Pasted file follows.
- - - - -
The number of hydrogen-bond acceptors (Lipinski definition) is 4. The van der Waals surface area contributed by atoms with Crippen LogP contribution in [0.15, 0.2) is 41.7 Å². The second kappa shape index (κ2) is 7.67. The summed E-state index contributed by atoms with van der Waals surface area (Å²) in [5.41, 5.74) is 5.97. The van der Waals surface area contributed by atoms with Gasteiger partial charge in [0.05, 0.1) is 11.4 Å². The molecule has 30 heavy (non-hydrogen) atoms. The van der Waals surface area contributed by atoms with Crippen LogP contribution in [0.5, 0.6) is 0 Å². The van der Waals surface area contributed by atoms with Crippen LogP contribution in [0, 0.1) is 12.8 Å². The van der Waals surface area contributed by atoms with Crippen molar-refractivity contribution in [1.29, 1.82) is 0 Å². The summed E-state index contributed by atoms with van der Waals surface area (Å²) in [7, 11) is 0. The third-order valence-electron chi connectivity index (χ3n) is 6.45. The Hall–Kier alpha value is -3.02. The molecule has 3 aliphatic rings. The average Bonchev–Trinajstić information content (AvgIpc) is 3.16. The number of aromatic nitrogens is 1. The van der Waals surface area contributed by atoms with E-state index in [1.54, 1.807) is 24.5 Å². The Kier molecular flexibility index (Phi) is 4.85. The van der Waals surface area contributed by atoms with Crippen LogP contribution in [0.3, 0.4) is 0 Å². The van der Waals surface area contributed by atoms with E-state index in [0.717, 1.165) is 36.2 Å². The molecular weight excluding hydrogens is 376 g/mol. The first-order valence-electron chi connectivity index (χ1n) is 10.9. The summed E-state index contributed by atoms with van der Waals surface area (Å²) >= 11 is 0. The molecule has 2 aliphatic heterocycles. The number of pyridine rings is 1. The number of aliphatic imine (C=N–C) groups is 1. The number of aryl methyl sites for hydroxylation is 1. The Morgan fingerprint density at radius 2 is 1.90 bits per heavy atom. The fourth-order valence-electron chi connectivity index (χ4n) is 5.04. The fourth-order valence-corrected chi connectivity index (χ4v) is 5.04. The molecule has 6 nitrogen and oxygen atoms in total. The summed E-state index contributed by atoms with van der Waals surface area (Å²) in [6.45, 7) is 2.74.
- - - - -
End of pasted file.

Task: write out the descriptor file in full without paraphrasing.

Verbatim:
The number of hydrogen-bond acceptors (Lipinski definition) is 4. The van der Waals surface area contributed by atoms with Crippen LogP contribution in [0.15, 0.2) is 41.7 Å². The second kappa shape index (κ2) is 7.67. The summed E-state index contributed by atoms with van der Waals surface area (Å²) in [5.41, 5.74) is 5.97. The van der Waals surface area contributed by atoms with Gasteiger partial charge in [0.05, 0.1) is 11.4 Å². The molecule has 30 heavy (non-hydrogen) atoms. The van der Waals surface area contributed by atoms with Crippen LogP contribution in [0.5, 0.6) is 0 Å². The van der Waals surface area contributed by atoms with Crippen LogP contribution in [0, 0.1) is 12.8 Å². The van der Waals surface area contributed by atoms with Crippen molar-refractivity contribution in [1.29, 1.82) is 0 Å². The summed E-state index contributed by atoms with van der Waals surface area (Å²) in [7, 11) is 0. The third-order valence-electron chi connectivity index (χ3n) is 6.45. The Hall–Kier alpha value is -3.02. The molecule has 3 aliphatic rings. The average Bonchev–Trinajstić information content (AvgIpc) is 3.16. The number of aromatic nitrogens is 1. The van der Waals surface area contributed by atoms with E-state index in [1.54, 1.807) is 24.5 Å². The Kier molecular flexibility index (Phi) is 4.85. The van der Waals surface area contributed by atoms with Crippen LogP contribution in [0.3, 0.4) is 0 Å². The van der Waals surface area contributed by atoms with E-state index in [0.717, 1.165) is 36.2 Å². The molecular weight excluding hydrogens is 376 g/mol. The first-order valence-electron chi connectivity index (χ1n) is 10.9. The summed E-state index contributed by atoms with van der Waals surface area (Å²) >= 11 is 0. The molecule has 2 aliphatic heterocycles. The number of pyridine rings is 1. The number of aliphatic imine (C=N–C) groups is 1. The number of aryl methyl sites for hydroxylation is 1. The Morgan fingerprint density at radius 2 is 1.90 bits per heavy atom. The fourth-order valence-electron chi connectivity index (χ4n) is 5.04. The fourth-order valence-corrected chi connectivity index (χ4v) is 5.04. The molecule has 6 nitrogen and oxygen atoms in total. The summed E-state index contributed by atoms with van der Waals surface area (Å²) in [6.45, 7) is 2.74.